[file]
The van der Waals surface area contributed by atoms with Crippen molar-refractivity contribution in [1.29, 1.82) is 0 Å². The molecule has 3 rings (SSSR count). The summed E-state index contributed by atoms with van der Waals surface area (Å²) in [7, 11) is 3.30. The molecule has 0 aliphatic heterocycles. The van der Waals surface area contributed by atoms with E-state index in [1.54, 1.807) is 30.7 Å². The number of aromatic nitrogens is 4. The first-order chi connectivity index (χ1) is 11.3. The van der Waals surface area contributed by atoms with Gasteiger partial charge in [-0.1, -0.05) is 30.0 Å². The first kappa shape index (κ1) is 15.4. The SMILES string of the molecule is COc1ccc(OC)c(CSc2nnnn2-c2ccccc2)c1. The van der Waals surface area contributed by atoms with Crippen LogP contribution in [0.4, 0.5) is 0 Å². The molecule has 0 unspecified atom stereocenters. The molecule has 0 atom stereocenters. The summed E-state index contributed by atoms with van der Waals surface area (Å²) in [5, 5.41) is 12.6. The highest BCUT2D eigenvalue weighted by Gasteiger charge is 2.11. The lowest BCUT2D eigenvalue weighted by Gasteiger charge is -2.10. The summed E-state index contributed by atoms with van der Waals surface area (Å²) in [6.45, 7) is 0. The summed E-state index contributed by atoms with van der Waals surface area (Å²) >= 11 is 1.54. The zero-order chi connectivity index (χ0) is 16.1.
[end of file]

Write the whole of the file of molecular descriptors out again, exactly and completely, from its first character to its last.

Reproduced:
The van der Waals surface area contributed by atoms with Crippen molar-refractivity contribution in [1.29, 1.82) is 0 Å². The molecule has 3 rings (SSSR count). The summed E-state index contributed by atoms with van der Waals surface area (Å²) in [7, 11) is 3.30. The molecule has 0 aliphatic heterocycles. The van der Waals surface area contributed by atoms with E-state index in [1.54, 1.807) is 30.7 Å². The number of aromatic nitrogens is 4. The first-order chi connectivity index (χ1) is 11.3. The van der Waals surface area contributed by atoms with Gasteiger partial charge in [-0.1, -0.05) is 30.0 Å². The first kappa shape index (κ1) is 15.4. The SMILES string of the molecule is COc1ccc(OC)c(CSc2nnnn2-c2ccccc2)c1. The van der Waals surface area contributed by atoms with Crippen LogP contribution in [0.4, 0.5) is 0 Å². The molecule has 0 unspecified atom stereocenters. The molecule has 0 atom stereocenters. The summed E-state index contributed by atoms with van der Waals surface area (Å²) in [5, 5.41) is 12.6. The highest BCUT2D eigenvalue weighted by Gasteiger charge is 2.11. The lowest BCUT2D eigenvalue weighted by Gasteiger charge is -2.10. The summed E-state index contributed by atoms with van der Waals surface area (Å²) in [6.45, 7) is 0. The summed E-state index contributed by atoms with van der Waals surface area (Å²) >= 11 is 1.54. The zero-order chi connectivity index (χ0) is 16.1.